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Battle of Myeongnyang is considered to be a miracle of a victory. After Admiral Yi’s arrest for treason even after his numerous victories against the Japanese Navy, Admiral Won Kyun, who was part of the conspiracy to put away Yi, was promoted to Head Admiral of the Korean Navy. Admiral Won ran a disastrous campaign against the Japanese Navy that was fresh and resupplied from Japan. Only 12 of 134 Korean ships were left standing after the Battle of Chilcheollyang, where Admiral Won was killed along with the hope of controlling the sea. Admiral Yi was reinstated back to his position as Head Admiral by the king. With only 12 remaining ships and one donated ship, Yi was facing impossible odds against the Japanese Navy.

The king and his court urged Yi to give up the fight at sea and join the ground forces; however, Yi refused to give up fighting for the sea. Yi responded to the king insisting how important the naval force in the conflict:

During the past five or six years, since the earliest days of the war, the enemy have been unable to penetrate the Chungchon and Cholla provinces directly, for our navy has blocked their way. Your humble servant still commands no fewer than twelve ships. If I engage the enemy fleet with resolute effort, even now, as I believe, they can be driven back. The total decommissioning of our navy would not only please the enemy, but would open up for him the sea route along the coast of Chungchong Province, enabling him to sail up the Han River itself, which is my heart’s greatest fear. Even though our navy is small, I promise you that as long as I live, the enemy cannot despise us.”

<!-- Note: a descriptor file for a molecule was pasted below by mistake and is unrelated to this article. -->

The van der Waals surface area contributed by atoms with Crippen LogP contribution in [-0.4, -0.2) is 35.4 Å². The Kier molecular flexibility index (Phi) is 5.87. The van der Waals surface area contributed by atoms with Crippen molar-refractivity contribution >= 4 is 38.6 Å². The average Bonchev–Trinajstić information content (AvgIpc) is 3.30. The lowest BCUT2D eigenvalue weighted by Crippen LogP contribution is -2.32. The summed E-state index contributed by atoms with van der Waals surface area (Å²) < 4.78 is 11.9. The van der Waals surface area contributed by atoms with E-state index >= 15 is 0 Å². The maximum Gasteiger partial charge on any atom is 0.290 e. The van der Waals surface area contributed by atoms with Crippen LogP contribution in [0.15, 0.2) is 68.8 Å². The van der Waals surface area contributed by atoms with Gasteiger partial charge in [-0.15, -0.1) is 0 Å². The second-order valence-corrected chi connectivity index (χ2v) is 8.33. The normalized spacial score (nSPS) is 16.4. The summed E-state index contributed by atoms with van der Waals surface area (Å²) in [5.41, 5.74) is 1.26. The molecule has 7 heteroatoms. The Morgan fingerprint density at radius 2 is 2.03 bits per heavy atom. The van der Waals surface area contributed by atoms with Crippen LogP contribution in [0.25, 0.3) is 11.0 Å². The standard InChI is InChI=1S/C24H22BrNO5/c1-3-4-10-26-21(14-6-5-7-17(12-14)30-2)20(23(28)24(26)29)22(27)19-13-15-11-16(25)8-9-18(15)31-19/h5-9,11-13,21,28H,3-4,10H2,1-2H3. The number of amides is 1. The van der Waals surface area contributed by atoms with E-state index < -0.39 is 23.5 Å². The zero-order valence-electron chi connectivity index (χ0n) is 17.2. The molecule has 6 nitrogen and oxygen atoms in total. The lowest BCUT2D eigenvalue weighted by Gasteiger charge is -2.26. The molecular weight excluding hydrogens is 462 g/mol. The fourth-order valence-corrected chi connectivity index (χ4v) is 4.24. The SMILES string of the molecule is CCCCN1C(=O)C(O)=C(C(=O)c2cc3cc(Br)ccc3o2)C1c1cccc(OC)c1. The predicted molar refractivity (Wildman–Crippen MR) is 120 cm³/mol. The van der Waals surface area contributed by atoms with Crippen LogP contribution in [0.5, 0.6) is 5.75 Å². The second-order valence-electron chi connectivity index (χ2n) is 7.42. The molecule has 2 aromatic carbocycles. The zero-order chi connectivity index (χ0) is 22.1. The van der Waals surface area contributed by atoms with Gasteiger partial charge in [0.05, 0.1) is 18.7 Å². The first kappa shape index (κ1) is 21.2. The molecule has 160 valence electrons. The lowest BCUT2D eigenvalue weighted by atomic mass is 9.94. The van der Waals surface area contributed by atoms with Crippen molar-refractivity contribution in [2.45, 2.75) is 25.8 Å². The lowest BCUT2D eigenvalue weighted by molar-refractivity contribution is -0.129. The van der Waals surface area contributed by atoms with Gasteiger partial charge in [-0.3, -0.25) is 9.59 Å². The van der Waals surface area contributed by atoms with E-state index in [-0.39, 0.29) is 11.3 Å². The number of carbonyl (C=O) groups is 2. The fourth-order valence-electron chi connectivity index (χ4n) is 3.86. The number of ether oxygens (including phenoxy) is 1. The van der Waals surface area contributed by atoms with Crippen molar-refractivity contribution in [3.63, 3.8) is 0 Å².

The Complete Works of Yi Sun-sin, Vol. 9

The king granted his wish to continue fighting at sea. Yi had to find a suitable area to meet a large foe with little he got. Yi decided that Myeongnyang Strait would be the best place to lure the Japanese Navy for an engagement due to the fact Myeongnyang was a long narrow strait with a very fast current. Because the strait was very narrow, only a group of ships would be able to enter the strait and fight at the same time.

Prior to the battle, he set up underwater traps of iron ropes to be used as a blockade mechanism which would catch the Japanese ships and cause them to smash onto one another in the narrow strait. Yi designed the trap because the Japanese ships have a V-shaped hull, which was deep and sharp, thus, hitting the iron rope would cause the ship to go out of control.

Ships Detail

The day before the battle, Yi addressed his officers and captains for one last meeting. He said,

According to the principles of strategy, ‘He who seeks death will live, and he who seeks life will die’. And again, ‘If one defender stands watch by a strong gateway, he may drive terror deep into the heart of an enemy coming up by the ten thousand.’ To men in our condition, these sayings are worth more than gold. You, my Captains, are expected to render strict obedience to my commands. If you do not, not even the least error will be pardoned, nay, but severely punished according to Martial Law”.

War Diary, September 15, 1597

His statement of “He who seeks death will live, and he who seeks life will die” was one of the most powerful and notable statement that characterized Admiral Yi’s nature as a leader and a soldier.